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Is there an environmental cause of autism?

By Mary-Russell Roberson
Correspondent

More Information

  • What is autism?

    Autism spectrum disorder (ASD) and autism are both general terms for a group of complex disorders of brain development. These disorders are characterized, in varying degrees, by difficulties in social interaction, verbal and nonverbal communication and repetitive behaviors.

    ASD can be associated with intellectual disability, difficulties in motor coordination and attention and physical health issues such as sleep and gastrointestinal disturbances. Some persons with ASD excel in visual skills, music, math and art.

    Autism appears to have its roots in very early brain development. However, the most obvious signs of autism and symptoms of autism tend to emerge between 2 and 3 years of age. autismspeaks.org



Researchers at UNC School of Medicine have discovered a potential environmental cause of autism in a type of chemotherapy drug, and they are beginning to investigate the effects of other non-chemo drugs that work by a similar mechanism.

Professors Mark Zylka and Benjamin Philpot made the discovery while studying a drug that’s effective against cancer, but also shows potential as a treatment for a genetic disease called Angelman syndrome. In the process, they made some new observations that seem to point to a cause of autism. “That’s science,” says Zylka. “You’re trying to do something and you find something else.”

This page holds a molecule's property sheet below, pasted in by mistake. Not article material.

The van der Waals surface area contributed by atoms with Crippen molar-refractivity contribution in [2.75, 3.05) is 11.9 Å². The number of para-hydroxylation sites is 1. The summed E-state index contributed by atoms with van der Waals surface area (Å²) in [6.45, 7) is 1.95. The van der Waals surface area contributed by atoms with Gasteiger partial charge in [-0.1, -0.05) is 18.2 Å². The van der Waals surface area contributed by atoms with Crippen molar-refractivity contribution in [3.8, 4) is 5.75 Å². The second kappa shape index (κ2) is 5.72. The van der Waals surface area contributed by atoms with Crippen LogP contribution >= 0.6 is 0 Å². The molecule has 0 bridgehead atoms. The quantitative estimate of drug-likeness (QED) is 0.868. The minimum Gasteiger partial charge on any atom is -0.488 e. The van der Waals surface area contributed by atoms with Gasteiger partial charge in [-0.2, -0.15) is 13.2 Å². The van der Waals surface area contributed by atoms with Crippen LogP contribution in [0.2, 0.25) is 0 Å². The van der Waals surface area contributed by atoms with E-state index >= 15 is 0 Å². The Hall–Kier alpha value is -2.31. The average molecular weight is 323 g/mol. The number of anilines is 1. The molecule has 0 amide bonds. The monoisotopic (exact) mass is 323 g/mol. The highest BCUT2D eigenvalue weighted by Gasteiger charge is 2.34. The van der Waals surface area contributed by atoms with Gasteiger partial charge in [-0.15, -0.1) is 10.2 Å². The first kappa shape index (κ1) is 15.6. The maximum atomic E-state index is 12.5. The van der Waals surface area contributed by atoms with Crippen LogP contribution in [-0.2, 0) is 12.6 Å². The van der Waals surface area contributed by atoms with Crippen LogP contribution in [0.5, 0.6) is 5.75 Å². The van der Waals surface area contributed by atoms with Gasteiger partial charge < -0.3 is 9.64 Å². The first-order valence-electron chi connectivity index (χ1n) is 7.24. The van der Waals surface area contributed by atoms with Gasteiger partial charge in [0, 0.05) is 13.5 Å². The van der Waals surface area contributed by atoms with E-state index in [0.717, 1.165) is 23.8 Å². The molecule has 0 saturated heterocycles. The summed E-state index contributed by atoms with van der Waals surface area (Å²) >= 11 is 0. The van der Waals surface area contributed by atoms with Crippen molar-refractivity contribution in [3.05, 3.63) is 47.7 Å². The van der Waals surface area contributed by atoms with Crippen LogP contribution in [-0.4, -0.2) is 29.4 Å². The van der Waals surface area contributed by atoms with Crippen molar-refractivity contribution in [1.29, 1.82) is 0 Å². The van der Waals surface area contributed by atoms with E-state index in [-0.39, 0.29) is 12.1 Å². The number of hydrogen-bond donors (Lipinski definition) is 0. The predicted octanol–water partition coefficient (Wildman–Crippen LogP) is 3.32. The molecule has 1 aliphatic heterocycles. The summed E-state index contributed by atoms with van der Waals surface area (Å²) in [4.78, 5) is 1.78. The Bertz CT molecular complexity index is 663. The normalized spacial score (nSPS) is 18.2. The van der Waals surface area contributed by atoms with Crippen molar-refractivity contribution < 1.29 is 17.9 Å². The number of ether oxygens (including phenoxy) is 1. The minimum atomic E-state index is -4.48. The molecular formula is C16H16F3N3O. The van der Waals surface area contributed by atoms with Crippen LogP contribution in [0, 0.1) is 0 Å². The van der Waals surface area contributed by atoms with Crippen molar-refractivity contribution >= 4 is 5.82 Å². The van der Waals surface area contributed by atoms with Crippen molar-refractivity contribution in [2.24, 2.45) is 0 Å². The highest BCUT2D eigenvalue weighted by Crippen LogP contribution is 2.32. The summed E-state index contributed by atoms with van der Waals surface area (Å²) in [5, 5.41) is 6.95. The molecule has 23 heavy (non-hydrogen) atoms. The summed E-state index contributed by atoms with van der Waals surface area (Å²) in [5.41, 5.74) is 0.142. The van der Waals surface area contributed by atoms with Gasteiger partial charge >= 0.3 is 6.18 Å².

The duo, along with colleagues at UNC Chapel Hill and the University of Connecticut, published their results in the journal Nature on Aug. 28.

On Sept. 30, the National Institutes of Health awarded Zylka a Pioneer Award to continue the autism work. Only about a dozen researchers receive the annual award, which provides up to $2.5 million over five years. According to the NIH website, the award supports researchers of “exceptional creativity, who propose pioneering and possibly transforming approaches to major challenges in biomedical and behavioral research.”

Zylka and Philpot are both associate professors in the department of cell biology and physiology at UNC’s School of Medicine, but they might never have worked together if it weren’t for the proximity of their labs. Zylka studies the neurology of pain; Philpot studies Angelman syndrome, a genetic disorder that is sometimes misdiagnosed as autism or cerebral palsy. The two often discussed their work when they saw each other in the halls or at lunch.